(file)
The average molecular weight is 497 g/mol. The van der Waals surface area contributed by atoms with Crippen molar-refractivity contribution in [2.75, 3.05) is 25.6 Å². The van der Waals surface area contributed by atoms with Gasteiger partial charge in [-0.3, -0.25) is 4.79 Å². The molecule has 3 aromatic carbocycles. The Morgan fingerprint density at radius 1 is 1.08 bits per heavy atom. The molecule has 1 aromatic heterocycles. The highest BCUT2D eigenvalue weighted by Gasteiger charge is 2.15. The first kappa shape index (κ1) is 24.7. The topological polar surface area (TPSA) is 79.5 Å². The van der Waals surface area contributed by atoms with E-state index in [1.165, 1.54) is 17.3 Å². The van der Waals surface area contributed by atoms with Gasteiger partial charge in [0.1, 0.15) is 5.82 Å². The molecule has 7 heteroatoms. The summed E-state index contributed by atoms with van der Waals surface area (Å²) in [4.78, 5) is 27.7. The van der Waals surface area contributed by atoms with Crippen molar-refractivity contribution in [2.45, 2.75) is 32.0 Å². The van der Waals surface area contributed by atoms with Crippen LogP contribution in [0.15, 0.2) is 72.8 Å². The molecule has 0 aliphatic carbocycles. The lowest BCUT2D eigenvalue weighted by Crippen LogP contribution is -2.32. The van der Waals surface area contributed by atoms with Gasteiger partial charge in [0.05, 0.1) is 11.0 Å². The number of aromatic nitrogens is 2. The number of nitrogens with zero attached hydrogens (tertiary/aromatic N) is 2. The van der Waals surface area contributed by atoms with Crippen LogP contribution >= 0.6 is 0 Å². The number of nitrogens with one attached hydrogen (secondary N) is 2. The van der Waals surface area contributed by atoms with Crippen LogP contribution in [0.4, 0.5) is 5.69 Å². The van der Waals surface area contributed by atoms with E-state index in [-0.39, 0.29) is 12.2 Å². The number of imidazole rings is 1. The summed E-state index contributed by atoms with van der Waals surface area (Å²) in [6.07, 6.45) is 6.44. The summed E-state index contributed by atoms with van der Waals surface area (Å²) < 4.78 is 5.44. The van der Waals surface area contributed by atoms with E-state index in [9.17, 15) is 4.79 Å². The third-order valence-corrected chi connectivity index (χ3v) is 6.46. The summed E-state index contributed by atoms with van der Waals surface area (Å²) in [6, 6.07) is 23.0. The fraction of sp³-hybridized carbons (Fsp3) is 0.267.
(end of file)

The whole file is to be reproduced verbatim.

The average molecular weight is 497 g/mol. The van der Waals surface area contributed by atoms with Crippen molar-refractivity contribution in [2.75, 3.05) is 25.6 Å². The van der Waals surface area contributed by atoms with Gasteiger partial charge in [-0.3, -0.25) is 4.79 Å². The molecule has 3 aromatic carbocycles. The Morgan fingerprint density at radius 1 is 1.08 bits per heavy atom. The molecule has 1 aromatic heterocycles. The highest BCUT2D eigenvalue weighted by Gasteiger charge is 2.15. The first kappa shape index (κ1) is 24.7. The topological polar surface area (TPSA) is 79.5 Å². The van der Waals surface area contributed by atoms with E-state index in [1.165, 1.54) is 17.3 Å². The van der Waals surface area contributed by atoms with Gasteiger partial charge in [0.1, 0.15) is 5.82 Å². The molecule has 7 heteroatoms. The summed E-state index contributed by atoms with van der Waals surface area (Å²) in [4.78, 5) is 27.7. The van der Waals surface area contributed by atoms with Crippen molar-refractivity contribution in [2.45, 2.75) is 32.0 Å². The van der Waals surface area contributed by atoms with Crippen LogP contribution in [0.15, 0.2) is 72.8 Å². The molecule has 0 aliphatic carbocycles. The lowest BCUT2D eigenvalue weighted by Crippen LogP contribution is -2.32. The van der Waals surface area contributed by atoms with Gasteiger partial charge in [0.05, 0.1) is 11.0 Å². The number of aromatic nitrogens is 2. The number of nitrogens with zero attached hydrogens (tertiary/aromatic N) is 2. The van der Waals surface area contributed by atoms with Crippen LogP contribution >= 0.6 is 0 Å². The number of nitrogens with one attached hydrogen (secondary N) is 2. The van der Waals surface area contributed by atoms with Crippen LogP contribution in [0.4, 0.5) is 5.69 Å². The van der Waals surface area contributed by atoms with E-state index in [-0.39, 0.29) is 12.2 Å². The number of imidazole rings is 1. The summed E-state index contributed by atoms with van der Waals surface area (Å²) in [6.07, 6.45) is 6.44. The summed E-state index contributed by atoms with van der Waals surface area (Å²) < 4.78 is 5.44. The van der Waals surface area contributed by atoms with E-state index in [9.17, 15) is 4.79 Å². The third-order valence-corrected chi connectivity index (χ3v) is 6.46. The summed E-state index contributed by atoms with van der Waals surface area (Å²) in [6, 6.07) is 23.0. The fraction of sp³-hybridized carbons (Fsp3) is 0.267.